As Natarajan Chandrasekaran prepares to lead the vast, multi-business Tata group, the burden of management history weighs heavily against him. He takes over as the new head of a family business, a period of transition when groups are known to struggle not just in India but across the world. Indeed, so high is the stress at such a time that survival itself isn’t always guaranteed for most.
According to the US-based consulting firm Family Business Institute, only 30% of family businesses last into a second generation and a mere 3% into the fourth generation or beyond.
Additionally, the Tata group is a conglomerate, a kind of business structure that is rapidly becoming extinct. In developed Western markets, following years of underperformance, conglomerates went out in the 1980s after being quite the rage in the US and Europe for decades before that.
They gave way to companies focused on single businesses as these were seen creating greater value for their shareholders.
The late Harold Geneen, president of ITT Corp., was the original conglomerate champion.
In the Geneen scheme of things adherence to pre-set financial targets lay at the heart of a conglomerate’s success. But Geneen’s ideas came to naught as his company was eventually bought over by property company Starwood Lodging Trust in 1997 for less than $10 billion. Other multi-business groups like the scandal-dogged Tyco International and Fortune Brands too have faded out over the years.
There are a few that have survived, including the Hong Kong-based Jardine Matheson, the South Korean Doosan Corp. and Mitsubishi group in Japan. The most famous of the conglomerates with businesses ranging from clocks to financial services has been GE. Under its mercurial former chairman Jack Welch, it was, at one time, the world’s most valuable company. Yet, Welch who took over in 1981 spent the first two years of his tenure slashing the number of GE business units from about 150 to 15. His successor and present chairman Jeffrey Immelt has spent a lot of his energies transforming GE into a digital industrial company, along the way shedding its large but unprofitable financial services business.
That’s broadly the task that lies ahead for Chandrasekaran, a professional manager who has risen from the ranks of TCS and bears little resemblance to any of the previous incumbents who have headed the 148-year old group. Clearly, he can’t play the kind of hands-on role he did while managing Tata Consultancy Services Ltd (TCS).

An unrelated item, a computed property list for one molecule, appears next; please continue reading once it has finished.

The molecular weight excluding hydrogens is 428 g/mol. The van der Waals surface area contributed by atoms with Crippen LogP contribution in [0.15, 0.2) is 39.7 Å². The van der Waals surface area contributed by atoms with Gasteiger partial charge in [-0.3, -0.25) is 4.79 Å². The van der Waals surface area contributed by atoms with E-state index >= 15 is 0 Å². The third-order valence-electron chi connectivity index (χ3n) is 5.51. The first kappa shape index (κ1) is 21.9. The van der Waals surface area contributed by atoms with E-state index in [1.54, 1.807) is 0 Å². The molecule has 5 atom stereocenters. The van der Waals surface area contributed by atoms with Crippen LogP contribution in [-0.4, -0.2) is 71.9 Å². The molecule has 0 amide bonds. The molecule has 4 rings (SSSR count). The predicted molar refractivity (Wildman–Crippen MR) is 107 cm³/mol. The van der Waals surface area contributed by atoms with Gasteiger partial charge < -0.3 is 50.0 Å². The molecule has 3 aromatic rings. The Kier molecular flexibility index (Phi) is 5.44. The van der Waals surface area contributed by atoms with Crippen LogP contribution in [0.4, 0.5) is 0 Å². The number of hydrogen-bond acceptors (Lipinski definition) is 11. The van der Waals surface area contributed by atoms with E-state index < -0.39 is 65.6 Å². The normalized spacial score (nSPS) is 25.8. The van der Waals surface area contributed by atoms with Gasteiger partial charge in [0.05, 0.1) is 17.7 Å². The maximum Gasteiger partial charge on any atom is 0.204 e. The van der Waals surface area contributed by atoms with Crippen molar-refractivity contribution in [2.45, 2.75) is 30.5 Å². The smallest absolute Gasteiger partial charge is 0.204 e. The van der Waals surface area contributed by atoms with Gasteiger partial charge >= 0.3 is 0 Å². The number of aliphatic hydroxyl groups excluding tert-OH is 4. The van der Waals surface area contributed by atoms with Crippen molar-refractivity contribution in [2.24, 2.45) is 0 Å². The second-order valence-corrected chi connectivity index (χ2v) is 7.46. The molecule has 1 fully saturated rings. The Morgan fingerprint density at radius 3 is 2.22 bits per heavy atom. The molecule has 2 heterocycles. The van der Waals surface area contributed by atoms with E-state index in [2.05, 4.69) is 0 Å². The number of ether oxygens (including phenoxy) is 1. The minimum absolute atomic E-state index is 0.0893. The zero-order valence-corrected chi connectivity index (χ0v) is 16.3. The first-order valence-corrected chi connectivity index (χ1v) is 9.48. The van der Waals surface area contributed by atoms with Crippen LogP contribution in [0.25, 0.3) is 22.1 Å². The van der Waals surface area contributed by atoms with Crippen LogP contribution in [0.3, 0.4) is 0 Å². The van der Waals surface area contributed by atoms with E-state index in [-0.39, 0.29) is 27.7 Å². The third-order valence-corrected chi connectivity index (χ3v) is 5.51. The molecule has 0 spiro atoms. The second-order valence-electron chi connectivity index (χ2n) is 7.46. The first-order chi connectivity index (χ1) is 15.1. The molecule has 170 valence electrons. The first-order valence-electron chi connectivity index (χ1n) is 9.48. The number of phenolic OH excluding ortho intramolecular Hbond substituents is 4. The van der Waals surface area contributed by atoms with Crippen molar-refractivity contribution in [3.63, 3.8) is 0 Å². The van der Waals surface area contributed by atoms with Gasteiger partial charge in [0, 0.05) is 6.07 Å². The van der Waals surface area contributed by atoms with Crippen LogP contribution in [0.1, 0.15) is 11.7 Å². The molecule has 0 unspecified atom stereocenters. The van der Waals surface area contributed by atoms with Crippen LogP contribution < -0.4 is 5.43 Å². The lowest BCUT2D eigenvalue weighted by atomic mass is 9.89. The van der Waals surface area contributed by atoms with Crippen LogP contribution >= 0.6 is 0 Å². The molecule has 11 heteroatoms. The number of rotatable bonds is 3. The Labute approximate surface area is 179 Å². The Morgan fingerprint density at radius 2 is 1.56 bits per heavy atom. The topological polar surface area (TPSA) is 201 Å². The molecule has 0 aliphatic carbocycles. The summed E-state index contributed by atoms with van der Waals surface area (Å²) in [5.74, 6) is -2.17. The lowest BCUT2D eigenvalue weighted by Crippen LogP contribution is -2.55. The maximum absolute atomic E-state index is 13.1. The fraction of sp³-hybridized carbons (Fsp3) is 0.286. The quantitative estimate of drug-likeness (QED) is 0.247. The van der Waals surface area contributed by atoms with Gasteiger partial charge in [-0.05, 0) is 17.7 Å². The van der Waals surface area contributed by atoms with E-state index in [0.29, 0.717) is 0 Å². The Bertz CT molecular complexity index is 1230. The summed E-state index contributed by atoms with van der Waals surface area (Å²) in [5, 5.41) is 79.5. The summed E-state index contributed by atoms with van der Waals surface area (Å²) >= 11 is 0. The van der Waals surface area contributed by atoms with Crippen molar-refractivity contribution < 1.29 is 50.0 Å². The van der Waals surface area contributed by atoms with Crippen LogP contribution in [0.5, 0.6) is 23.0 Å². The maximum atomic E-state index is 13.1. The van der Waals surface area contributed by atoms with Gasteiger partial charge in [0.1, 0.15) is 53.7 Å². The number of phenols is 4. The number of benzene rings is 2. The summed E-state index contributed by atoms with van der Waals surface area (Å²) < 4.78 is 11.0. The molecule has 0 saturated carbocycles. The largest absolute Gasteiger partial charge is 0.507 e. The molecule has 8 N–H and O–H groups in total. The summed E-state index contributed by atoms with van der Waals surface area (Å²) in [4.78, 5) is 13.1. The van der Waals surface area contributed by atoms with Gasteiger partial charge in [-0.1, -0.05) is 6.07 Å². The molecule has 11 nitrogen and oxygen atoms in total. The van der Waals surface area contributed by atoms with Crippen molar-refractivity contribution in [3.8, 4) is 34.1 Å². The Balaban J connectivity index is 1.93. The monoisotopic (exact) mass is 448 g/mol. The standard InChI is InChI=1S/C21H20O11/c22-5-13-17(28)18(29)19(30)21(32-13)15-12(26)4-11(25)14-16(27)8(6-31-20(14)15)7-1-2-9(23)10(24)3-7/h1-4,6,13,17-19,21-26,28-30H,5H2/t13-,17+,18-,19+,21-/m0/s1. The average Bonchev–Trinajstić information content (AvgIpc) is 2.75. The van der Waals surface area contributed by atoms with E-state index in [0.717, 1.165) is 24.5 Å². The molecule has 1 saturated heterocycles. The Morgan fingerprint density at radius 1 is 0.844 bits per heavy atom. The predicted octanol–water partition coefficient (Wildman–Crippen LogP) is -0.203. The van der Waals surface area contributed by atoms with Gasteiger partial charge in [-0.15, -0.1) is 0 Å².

The sheer complexity of the different businesses as well as the unique dynamic that drives each would mean getting too close to any of them will be a recipe for disaster. What he definitely needs to do is to hone in on a common core that unites the seemingly diverse parts and based on that, relook the group’s portfolio of businesses, taking the axe to those that don’t fit into that core. Already Ratan Tata, chairman emeritus of Tata Sons, has indicated he may not be opposed to a rethink on the Nano car.
The problem with being the new boss of a sprawling conglomerate like the Tata group is that you are damned if you do and damned if you don’t. If you have had a predecessor running the businesses for nearly 20 years, there will be decisions you have to take that will seem opposed to those that the man you have succeeded took during his tenure. It would be the same even in a focused company but in a sprawl such as this, the issues get knottier.
What Chandrasekaran needs is some selective amnesia. He needs to forget his past, forget who he was and claim the new job as his by right. Effective heads of large conglomerates, particularly when they are from the controlling family, play the role of the entrepreneur capable of taking risks and exploring new areas. Ratan Tata did that, for instance, when he conceived of a sub-one lakh rupee car for the Indian market. Whatever its eventual fate, the Nano was an outrageous punt. Chandrasekaran, a professional manager, is unlikely to have made such a bet in TCS whose success owed much to his razor sharp focus on the bottom line. As chairman of Tata Sons, however, that may not always be the best course.
As Richard Branson, who has incubated businesses as diverse as airlines and space tourism said, “I can honestly say that I have never gone into any business purely to make money. If that is the sole motive, then I believe you are better off not doing it. A business has to be involving, it has to be fun, and it has to exercise your creative instincts.”
At the same time, Chandrasekaran will also need to realize the two major drivers of conglomerate value—the synergies that can be leveraged among group companies and the hedge businesses at different levels of performance and growth bring to each other. The best of the multi-business companies fail to do that. GE started centralizing the back-office functions of its various businesses just about five years ago.
If Chandrasekaran can pull this off, bringing stability to the group while restoring profitability and growth, it will be proof that professionals are the best bets to head family businesses. Just for that, he will have a dozen Indian business patriarchs watching him keenly.